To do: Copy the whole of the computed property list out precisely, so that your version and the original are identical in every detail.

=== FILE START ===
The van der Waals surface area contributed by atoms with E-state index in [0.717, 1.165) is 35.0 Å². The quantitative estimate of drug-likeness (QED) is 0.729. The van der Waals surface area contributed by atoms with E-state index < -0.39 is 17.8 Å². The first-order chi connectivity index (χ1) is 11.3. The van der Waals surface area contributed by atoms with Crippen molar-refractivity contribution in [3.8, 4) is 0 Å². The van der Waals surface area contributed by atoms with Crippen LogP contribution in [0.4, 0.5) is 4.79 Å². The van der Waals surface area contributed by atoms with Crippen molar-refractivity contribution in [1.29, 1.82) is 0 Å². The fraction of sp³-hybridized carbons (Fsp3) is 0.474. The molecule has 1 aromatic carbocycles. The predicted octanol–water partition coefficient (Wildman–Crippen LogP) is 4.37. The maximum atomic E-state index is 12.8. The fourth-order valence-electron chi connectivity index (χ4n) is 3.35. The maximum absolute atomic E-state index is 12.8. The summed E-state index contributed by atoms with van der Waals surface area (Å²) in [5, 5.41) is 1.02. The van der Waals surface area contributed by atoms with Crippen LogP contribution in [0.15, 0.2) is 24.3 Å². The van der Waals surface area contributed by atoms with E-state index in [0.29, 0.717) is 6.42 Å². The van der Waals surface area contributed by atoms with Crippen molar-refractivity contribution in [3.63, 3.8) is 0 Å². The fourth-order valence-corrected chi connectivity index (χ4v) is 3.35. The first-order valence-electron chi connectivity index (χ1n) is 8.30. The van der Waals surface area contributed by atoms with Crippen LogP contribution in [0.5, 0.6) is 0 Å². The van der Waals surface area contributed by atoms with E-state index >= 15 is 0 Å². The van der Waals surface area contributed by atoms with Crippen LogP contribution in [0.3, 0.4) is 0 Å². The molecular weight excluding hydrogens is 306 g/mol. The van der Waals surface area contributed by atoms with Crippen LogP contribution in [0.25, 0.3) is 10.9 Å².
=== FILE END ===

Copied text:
The van der Waals surface area contributed by atoms with E-state index in [0.717, 1.165) is 35.0 Å². The quantitative estimate of drug-likeness (QED) is 0.729. The van der Waals surface area contributed by atoms with E-state index < -0.39 is 17.8 Å². The first-order chi connectivity index (χ1) is 11.3. The van der Waals surface area contributed by atoms with Crippen molar-refractivity contribution in [3.8, 4) is 0 Å². The van der Waals surface area contributed by atoms with Crippen LogP contribution in [0.4, 0.5) is 4.79 Å². The van der Waals surface area contributed by atoms with Crippen molar-refractivity contribution in [1.29, 1.82) is 0 Å². The fraction of sp³-hybridized carbons (Fsp3) is 0.474. The molecule has 1 aromatic carbocycles. The predicted octanol–water partition coefficient (Wildman–Crippen LogP) is 4.37. The maximum atomic E-state index is 12.8. The fourth-order valence-electron chi connectivity index (χ4n) is 3.35. The maximum absolute atomic E-state index is 12.8. The summed E-state index contributed by atoms with van der Waals surface area (Å²) in [5, 5.41) is 1.02. The van der Waals surface area contributed by atoms with Crippen LogP contribution in [0.15, 0.2) is 24.3 Å². The van der Waals surface area contributed by atoms with E-state index in [0.29, 0.717) is 6.42 Å². The van der Waals surface area contributed by atoms with Crippen molar-refractivity contribution in [3.63, 3.8) is 0 Å². The fourth-order valence-corrected chi connectivity index (χ4v) is 3.35. The first-order valence-electron chi connectivity index (χ1n) is 8.30. The van der Waals surface area contributed by atoms with Crippen LogP contribution in [0.5, 0.6) is 0 Å². The van der Waals surface area contributed by atoms with E-state index >= 15 is 0 Å². The van der Waals surface area contributed by atoms with Crippen LogP contribution in [0.3, 0.4) is 0 Å². The molecular weight excluding hydrogens is 306 g/mol. The van der Waals surface area contributed by atoms with Crippen LogP contribution in [0.25, 0.3) is 10.9 Å².